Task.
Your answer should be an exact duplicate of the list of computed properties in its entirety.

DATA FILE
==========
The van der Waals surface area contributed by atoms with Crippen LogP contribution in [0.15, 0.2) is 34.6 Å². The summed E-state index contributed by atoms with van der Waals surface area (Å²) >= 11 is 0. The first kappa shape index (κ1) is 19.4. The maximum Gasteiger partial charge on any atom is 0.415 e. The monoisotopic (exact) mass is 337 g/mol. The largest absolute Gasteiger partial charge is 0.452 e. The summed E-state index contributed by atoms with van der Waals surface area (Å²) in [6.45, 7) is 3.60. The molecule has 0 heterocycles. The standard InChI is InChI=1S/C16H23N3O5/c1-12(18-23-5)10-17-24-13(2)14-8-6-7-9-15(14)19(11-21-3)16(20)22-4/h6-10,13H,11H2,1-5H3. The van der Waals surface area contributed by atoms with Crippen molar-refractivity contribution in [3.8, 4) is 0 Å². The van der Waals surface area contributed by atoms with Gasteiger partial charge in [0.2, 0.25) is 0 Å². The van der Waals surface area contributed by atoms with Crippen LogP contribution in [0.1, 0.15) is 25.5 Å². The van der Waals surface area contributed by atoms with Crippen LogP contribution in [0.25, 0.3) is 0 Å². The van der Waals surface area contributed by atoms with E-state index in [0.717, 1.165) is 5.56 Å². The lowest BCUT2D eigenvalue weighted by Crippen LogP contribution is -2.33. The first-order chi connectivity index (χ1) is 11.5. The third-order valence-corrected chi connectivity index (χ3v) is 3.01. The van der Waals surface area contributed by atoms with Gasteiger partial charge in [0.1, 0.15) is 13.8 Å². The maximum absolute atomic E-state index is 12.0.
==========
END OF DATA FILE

The van der Waals surface area contributed by atoms with Crippen LogP contribution in [0.15, 0.2) is 34.6 Å². The summed E-state index contributed by atoms with van der Waals surface area (Å²) >= 11 is 0. The first kappa shape index (κ1) is 19.4. The maximum Gasteiger partial charge on any atom is 0.415 e. The monoisotopic (exact) mass is 337 g/mol. The largest absolute Gasteiger partial charge is 0.452 e. The summed E-state index contributed by atoms with van der Waals surface area (Å²) in [6.45, 7) is 3.60. The molecule has 0 heterocycles. The standard InChI is InChI=1S/C16H23N3O5/c1-12(18-23-5)10-17-24-13(2)14-8-6-7-9-15(14)19(11-21-3)16(20)22-4/h6-10,13H,11H2,1-5H3. The van der Waals surface area contributed by atoms with Crippen molar-refractivity contribution in [3.8, 4) is 0 Å². The van der Waals surface area contributed by atoms with Gasteiger partial charge in [0.2, 0.25) is 0 Å². The van der Waals surface area contributed by atoms with Crippen LogP contribution in [0.1, 0.15) is 25.5 Å². The van der Waals surface area contributed by atoms with Crippen LogP contribution in [0.25, 0.3) is 0 Å². The van der Waals surface area contributed by atoms with E-state index in [0.717, 1.165) is 5.56 Å². The lowest BCUT2D eigenvalue weighted by Crippen LogP contribution is -2.33. The first-order chi connectivity index (χ1) is 11.5. The third-order valence-corrected chi connectivity index (χ3v) is 3.01. The van der Waals surface area contributed by atoms with Gasteiger partial charge in [0.1, 0.15) is 13.8 Å². The maximum absolute atomic E-state index is 12.0.